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The first wedding I attended where the dinner was served family-style was in January 2010. Big bowls of vegetables and small plates of meats were passed around between friends, the whole experience feeling quite like a cozy dinner party save for the fact that we were decked out in tuxes and gowns. There's human interaction baked into eating family-style: You pass to or serve your neighbor, whether you've known them your whole life or just for ten minutes. It's chatty. Relaxed.
Thankfully, the trend caught momentum and I, for one, have loved seeing it opted for more often, especially at weddings. So when I was talking to the event designer Ron Wendt, who was telling me all the who-knew's of fancy wedding design, I was surprised to hear that he felt reluctant to agree.
We'd been talking about tabletop design—he thinks using silver is a little "too much" for a wedding in the Hamptons, and that glass containers are "so right" for summer—when I asked about the trend towards serving food family-style. The pause that followed sounded quite a lot like it accompanied a frown. "There’s something inelegant about seeing a bowl with partially-served food inside it," is how Ron carefully phrased his thoughts on the matter, going on to explain that you also need to leave big blank spaces throughout a tablescape for the platters to be placed—a real bummer for designers, brides, and grooms who are prone to feeling that more decoration is, well, more.
And if you are looking for your wedding to be a very zipped-up, fancy-pants, or otherwise high-design affair, you'll probably agree: Half-eaten platters of salad and salmon are neither cute nor appetizing. They will not photograph well. And by factoring them out of the overall table design, you'll gain back real estate for more flowers and candles and family silver. (You'll also want to un-invite me to your wedding, if such untidiness displeases you, because I can't eat a meal without leaving a disaster zone of crumbs and spills and creases in my wake.)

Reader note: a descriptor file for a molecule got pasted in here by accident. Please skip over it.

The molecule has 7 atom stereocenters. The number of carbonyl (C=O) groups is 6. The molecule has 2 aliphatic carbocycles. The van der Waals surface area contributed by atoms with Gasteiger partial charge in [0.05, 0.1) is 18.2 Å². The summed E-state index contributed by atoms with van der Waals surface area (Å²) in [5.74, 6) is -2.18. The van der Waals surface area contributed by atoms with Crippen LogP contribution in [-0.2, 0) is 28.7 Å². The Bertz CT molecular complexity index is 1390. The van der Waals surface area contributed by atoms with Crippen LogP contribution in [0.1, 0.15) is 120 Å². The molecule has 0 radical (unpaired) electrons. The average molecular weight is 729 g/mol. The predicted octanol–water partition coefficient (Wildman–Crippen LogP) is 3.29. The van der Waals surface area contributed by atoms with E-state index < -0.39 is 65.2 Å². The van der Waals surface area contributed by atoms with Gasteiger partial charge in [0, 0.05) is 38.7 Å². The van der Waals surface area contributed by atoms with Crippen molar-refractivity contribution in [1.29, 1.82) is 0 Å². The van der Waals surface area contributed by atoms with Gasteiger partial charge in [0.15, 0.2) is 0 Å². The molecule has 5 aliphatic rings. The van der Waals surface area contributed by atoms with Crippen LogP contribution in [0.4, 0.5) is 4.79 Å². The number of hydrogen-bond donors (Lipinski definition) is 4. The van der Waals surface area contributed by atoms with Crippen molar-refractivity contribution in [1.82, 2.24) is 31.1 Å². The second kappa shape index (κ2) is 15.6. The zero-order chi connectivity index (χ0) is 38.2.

But if happy chatter and the idea of easy-access second helpings matter more to you than tightly wound decor, the downsides of opting for family style are few. (Or if mingling is the primary aim, as it is at many events we throw in our office, an out-of-the-way buffet makes its own case.) It's all about how buttoned up or undone you want the evening to feel. Plus, as it turns out, your wedding decisions are yours to make).
Family-style, buffet, or table service: Which is your favorite? Tell us in the comments.